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Old April 28 2012, 02:40 AM   #63
Crazy Eddie
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Re: What are your top 5 technologies of the next 15 years?

RAMA wrote: View Post
As seen in the Abundance video I posted, there is a great possibility that gov'ts will not be able to regulate the exponential advances already happening, they won't be able to handle the overflow of developments or the implications that will be wide ranging and global. In many cases, the gov'ts (even the US) are too backwards to realize what is happening. In fact most observers agree it's already too late to stop exponential growth.
It's not the growth that they would attempt to stop, though. In fact, they're probably not interested in curbing that growth anyway, they might even wish to accelerate it.

What they would and will seek to prevent is the use of that technology to benefit their social/political competitors, anyone who threatens the existing power structure.

To use a concrete example: they don't have to prevent the invention of online universities or educational software, and they probably wouldn't bother. They COULD, however, pass laws that devalue educational certifications obtained by online programs or strip the accreditation of institutions that depend on that newer educational software. Politicians can easily pretend there's a legitimate political reason for it, but in the end they would be motivated purely by the desire to protect the massive financial investments in traditional universities whose founders may or may not be bribing the fuck out of them.

Microloans are making those people who make under the poverty level able to buy cell phone or buy $35 e-pads. Technophilanthropists are bringing MILLIONS of technological items into poor countries, changing the local economies. Clean water tech allows people to not travel for their water, often taking half a day of work time. It allows them to not call out of work due to illness brought on by dirty water, or allows them to get a job in the first place. There's a huge economic impact with clean water technology.
Nobody's disputing that. The question is whether or not these new technologies will produce a radical change in the existing power structure in these countries. I'm telling you that it won't, because all of these programs depend on the cooperation of local governments and trans-national organizations. For many of these governments, there is a point where the people could become TOO empowered, and most of them are just insecure enough to undertake some kind of harsh draconian measures long before they ever get to that point.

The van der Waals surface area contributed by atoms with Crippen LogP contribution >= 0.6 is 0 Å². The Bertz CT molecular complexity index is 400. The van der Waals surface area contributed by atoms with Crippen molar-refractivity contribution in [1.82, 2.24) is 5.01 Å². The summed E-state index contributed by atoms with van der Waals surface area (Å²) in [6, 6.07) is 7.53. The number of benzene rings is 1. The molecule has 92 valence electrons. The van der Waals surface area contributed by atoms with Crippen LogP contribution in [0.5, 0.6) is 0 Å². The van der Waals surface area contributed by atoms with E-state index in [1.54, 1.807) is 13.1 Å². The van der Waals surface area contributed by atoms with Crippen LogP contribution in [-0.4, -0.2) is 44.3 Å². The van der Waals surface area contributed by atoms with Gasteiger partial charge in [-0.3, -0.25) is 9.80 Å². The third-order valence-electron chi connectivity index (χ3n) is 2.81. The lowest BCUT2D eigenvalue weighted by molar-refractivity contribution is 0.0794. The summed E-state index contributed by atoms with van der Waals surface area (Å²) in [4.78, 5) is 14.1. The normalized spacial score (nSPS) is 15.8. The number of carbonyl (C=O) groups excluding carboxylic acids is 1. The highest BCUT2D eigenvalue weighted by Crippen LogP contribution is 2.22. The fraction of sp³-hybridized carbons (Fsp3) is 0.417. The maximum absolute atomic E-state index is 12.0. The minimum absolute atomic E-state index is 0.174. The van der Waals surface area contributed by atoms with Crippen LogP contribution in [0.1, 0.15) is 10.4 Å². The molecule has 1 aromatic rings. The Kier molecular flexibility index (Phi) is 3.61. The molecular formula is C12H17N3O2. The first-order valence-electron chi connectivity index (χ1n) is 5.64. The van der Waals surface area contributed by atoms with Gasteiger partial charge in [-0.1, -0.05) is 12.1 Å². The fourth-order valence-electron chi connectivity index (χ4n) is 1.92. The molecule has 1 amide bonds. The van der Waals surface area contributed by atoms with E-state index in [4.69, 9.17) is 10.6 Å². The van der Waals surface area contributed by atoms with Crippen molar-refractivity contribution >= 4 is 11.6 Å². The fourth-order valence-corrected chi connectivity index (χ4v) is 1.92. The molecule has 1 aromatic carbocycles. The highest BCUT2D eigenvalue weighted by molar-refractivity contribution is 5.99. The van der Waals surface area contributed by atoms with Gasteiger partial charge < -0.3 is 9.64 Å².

A few of them already have.

As far as the the Chinese family willing to work for less in the global marketplace, again, technology comes into play. One example: Using electricity costs the same in most countries, automating more makes the US competitive again as robots replace workers.
That doesn't make the WORKERS more competitive, which is my point. The American worker cannot reasonably compete with the Chinese family unless they are willing to accept a slightly lower standard of living that their international competitors are used to. That's the origin of the phrase "race to the bottom", a very real and persistent economic problem.

Workers of course will have to be re-educated and "upgraded" out of less technological jobs of course.
Of course. They have a choice between lowering their standard of living to below those of a third-world worker, or retraining for a career with twice the technical requirements and twice the educational investment just to keep their PRESENT standard of living. The greater the technical requirements for an honest living, the fewer people are able to MAKE a living with the knowledge they have, and the people who DO have those greater skills find their knowledge is less and less valuable as time goes on.

It's enough to sat, the point at which your workers have to have a PhD in computer science just to run a cash register is the wrong time to wonder if the globalist economy isn't all it's cracked up to be.

Finally, because a paradigm has been happening for a long time does not mean there won't be a new paradigm.
That's like saying "Just because the Earth orbits the sun doesn't mean it always will." There isn't much reason to believe this will change any time soon.
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